Citizen Scientists: Want To Play With Some Antimatter?
Virtually, that is: Researchers at Switzerland's CERN laboratory have launched an app that allows the public to view and mark animations of particle tracks. Their discoveries could eventually help determine how, if at all, gravity affects antiparticle movement.
Kecia Lynn has worked as a technical writer, editor, software developer, arts administrator, summer camp director, and television host. A graduate of Case Western Reserve University and the Iowa Writers' Workshop, she is currently living in Iowa City and working on her first novel.
What's the Latest Development?
Scientists at Switzerland's CERN particle physics laboratory recently launched an online app for a project titled Antihydrogen Experiment: Gravity, Interferometry, Spectroscopy (AEgIS). The app displays animations of the results created by shooting antiprotons at different materials and asks viewers to trace over any tracks that could represent actual particle paths. The team is also inviting volunteer programmers to help improve the basic app. The work is in preparation for a larger experiment, scheduled for 2015, in which antihydrogen atoms will replace antiprotons and provide insights into whether gravity affects antimatter in the same way as it does regular matter.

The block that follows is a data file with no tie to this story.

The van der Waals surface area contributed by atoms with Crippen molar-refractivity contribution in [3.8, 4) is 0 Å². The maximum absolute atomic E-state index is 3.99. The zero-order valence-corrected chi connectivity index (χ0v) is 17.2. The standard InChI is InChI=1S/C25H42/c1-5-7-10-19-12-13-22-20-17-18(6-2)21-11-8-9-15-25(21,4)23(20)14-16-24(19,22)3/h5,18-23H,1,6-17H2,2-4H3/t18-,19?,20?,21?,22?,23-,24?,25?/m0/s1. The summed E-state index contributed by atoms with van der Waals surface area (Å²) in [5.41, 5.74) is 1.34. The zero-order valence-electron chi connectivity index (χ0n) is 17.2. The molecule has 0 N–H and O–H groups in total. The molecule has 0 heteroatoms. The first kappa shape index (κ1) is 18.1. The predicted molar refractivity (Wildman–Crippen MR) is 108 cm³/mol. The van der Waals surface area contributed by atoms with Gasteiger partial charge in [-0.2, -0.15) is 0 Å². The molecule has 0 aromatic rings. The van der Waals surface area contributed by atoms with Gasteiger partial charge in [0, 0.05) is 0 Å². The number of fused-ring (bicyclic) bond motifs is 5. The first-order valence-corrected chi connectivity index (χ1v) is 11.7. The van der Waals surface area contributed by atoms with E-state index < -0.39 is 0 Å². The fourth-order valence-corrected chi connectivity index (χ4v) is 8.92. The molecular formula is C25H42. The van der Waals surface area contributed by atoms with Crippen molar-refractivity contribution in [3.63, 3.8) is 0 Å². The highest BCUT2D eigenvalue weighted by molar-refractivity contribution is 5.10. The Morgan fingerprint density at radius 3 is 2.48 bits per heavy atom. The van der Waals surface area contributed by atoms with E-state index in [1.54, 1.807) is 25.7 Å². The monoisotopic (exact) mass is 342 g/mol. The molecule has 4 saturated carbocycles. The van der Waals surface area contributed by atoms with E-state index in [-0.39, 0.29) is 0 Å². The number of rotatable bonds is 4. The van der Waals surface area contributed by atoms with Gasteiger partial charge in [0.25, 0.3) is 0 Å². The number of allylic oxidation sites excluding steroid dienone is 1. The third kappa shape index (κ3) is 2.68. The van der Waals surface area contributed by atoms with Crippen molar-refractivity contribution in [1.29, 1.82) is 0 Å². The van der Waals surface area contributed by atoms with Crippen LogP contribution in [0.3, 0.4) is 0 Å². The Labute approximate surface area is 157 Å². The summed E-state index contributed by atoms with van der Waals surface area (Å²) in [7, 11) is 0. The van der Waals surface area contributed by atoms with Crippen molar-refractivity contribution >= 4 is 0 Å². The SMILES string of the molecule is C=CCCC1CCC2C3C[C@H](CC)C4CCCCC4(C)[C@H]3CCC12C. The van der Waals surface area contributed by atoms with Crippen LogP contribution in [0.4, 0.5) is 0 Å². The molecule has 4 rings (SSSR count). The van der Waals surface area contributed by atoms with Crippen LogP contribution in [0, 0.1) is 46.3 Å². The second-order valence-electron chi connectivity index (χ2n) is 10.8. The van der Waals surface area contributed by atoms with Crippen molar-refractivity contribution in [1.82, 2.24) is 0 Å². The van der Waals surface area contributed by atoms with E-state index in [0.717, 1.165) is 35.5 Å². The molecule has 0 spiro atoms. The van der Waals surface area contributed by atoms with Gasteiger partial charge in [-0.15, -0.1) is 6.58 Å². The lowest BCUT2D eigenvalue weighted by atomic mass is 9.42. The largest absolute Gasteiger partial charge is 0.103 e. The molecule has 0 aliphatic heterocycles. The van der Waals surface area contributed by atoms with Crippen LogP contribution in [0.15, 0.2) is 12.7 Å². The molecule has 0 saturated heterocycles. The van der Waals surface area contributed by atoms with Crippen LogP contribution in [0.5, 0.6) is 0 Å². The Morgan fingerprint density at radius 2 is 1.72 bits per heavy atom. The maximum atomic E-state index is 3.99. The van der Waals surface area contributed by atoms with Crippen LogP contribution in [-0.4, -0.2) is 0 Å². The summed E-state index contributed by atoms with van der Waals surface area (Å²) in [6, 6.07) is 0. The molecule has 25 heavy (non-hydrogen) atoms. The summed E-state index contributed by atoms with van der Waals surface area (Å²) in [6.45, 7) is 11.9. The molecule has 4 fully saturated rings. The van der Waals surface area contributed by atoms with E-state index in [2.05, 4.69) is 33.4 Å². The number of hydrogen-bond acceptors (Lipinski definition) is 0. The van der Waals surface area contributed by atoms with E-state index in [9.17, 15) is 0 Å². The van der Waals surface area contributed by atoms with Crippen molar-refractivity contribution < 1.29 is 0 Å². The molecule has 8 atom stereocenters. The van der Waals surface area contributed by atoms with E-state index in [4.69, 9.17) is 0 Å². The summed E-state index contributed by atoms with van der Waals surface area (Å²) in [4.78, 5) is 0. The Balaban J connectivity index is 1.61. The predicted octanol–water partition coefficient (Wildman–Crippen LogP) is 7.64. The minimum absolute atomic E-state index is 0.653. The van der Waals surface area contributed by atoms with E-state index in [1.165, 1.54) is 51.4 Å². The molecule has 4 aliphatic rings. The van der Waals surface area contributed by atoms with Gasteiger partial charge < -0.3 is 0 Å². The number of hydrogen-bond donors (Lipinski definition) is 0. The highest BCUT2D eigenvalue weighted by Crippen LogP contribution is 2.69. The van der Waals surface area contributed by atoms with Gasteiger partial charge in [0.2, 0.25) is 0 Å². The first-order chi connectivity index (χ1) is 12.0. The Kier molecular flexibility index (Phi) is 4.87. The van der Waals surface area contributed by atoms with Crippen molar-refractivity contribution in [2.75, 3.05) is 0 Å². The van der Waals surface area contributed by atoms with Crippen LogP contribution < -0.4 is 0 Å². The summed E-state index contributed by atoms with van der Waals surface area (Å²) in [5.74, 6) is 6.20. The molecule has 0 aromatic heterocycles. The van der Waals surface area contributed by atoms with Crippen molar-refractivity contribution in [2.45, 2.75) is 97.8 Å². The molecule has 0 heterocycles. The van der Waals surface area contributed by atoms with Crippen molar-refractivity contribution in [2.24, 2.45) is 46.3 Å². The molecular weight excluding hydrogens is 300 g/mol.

What's the Big Idea?
Citizen science is growing in popularity across a variety of disciplines, but until now particle physics hasn't been one of them. For AEgIS, algorithms exist that can do some of the work, but because they were designed for a different type of particle, the team realized that it needed a good deal of extra help. To that end, AEgIS spokesperson Michael Doser says their project is "a good test-bed to see whether we can get crowdsourcing to help us. We want to see whether humans are better than algorithms." The human-supplied data will allow them to update the algorithms' criteria for tracing particle tracks.
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